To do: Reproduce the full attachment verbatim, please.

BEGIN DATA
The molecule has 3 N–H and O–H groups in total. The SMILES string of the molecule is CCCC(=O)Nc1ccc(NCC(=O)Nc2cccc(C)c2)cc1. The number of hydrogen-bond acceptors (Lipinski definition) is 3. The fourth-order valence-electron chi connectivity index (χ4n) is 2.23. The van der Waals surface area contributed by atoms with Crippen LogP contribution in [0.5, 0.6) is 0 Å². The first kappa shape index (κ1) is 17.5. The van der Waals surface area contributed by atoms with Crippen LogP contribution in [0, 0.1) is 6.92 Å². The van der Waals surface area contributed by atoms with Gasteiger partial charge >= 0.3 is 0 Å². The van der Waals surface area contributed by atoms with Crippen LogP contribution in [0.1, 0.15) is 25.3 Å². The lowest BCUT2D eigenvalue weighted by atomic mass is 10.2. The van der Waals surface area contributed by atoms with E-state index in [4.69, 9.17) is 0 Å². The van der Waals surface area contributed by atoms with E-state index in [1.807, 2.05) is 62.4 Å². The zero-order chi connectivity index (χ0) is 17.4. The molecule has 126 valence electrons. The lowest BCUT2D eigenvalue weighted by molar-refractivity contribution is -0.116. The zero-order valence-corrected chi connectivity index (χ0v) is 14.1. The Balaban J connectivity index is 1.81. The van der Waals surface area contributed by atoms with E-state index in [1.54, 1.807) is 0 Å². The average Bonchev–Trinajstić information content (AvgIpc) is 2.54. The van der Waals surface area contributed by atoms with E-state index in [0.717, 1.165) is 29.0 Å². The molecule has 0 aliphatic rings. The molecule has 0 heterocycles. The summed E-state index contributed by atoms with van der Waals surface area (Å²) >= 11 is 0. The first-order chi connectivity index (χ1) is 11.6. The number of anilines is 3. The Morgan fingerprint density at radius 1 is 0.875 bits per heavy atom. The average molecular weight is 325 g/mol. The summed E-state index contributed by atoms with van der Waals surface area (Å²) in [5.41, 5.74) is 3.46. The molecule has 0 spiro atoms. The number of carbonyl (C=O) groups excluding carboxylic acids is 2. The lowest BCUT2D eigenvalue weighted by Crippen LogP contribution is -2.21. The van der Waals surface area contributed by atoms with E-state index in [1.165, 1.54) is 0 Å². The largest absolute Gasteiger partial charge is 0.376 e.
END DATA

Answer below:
The molecule has 3 N–H and O–H groups in total. The SMILES string of the molecule is CCCC(=O)Nc1ccc(NCC(=O)Nc2cccc(C)c2)cc1. The number of hydrogen-bond acceptors (Lipinski definition) is 3. The fourth-order valence-electron chi connectivity index (χ4n) is 2.23. The van der Waals surface area contributed by atoms with Crippen LogP contribution in [0.5, 0.6) is 0 Å². The first kappa shape index (κ1) is 17.5. The van der Waals surface area contributed by atoms with Crippen LogP contribution in [0, 0.1) is 6.92 Å². The van der Waals surface area contributed by atoms with Gasteiger partial charge >= 0.3 is 0 Å². The van der Waals surface area contributed by atoms with Crippen LogP contribution in [0.1, 0.15) is 25.3 Å². The lowest BCUT2D eigenvalue weighted by atomic mass is 10.2. The van der Waals surface area contributed by atoms with E-state index in [4.69, 9.17) is 0 Å². The van der Waals surface area contributed by atoms with E-state index in [1.807, 2.05) is 62.4 Å². The zero-order chi connectivity index (χ0) is 17.4. The molecule has 126 valence electrons. The lowest BCUT2D eigenvalue weighted by molar-refractivity contribution is -0.116. The zero-order valence-corrected chi connectivity index (χ0v) is 14.1. The Balaban J connectivity index is 1.81. The van der Waals surface area contributed by atoms with E-state index in [1.54, 1.807) is 0 Å². The average Bonchev–Trinajstić information content (AvgIpc) is 2.54. The van der Waals surface area contributed by atoms with E-state index in [0.717, 1.165) is 29.0 Å². The molecule has 0 aliphatic rings. The molecule has 0 heterocycles. The summed E-state index contributed by atoms with van der Waals surface area (Å²) >= 11 is 0. The first-order chi connectivity index (χ1) is 11.6. The number of anilines is 3. The Morgan fingerprint density at radius 1 is 0.875 bits per heavy atom. The average molecular weight is 325 g/mol. The summed E-state index contributed by atoms with van der Waals surface area (Å²) in [5.41, 5.74) is 3.46. The molecule has 0 spiro atoms. The number of carbonyl (C=O) groups excluding carboxylic acids is 2. The lowest BCUT2D eigenvalue weighted by Crippen LogP contribution is -2.21. The van der Waals surface area contributed by atoms with E-state index in [1.165, 1.54) is 0 Å². The largest absolute Gasteiger partial charge is 0.376 e.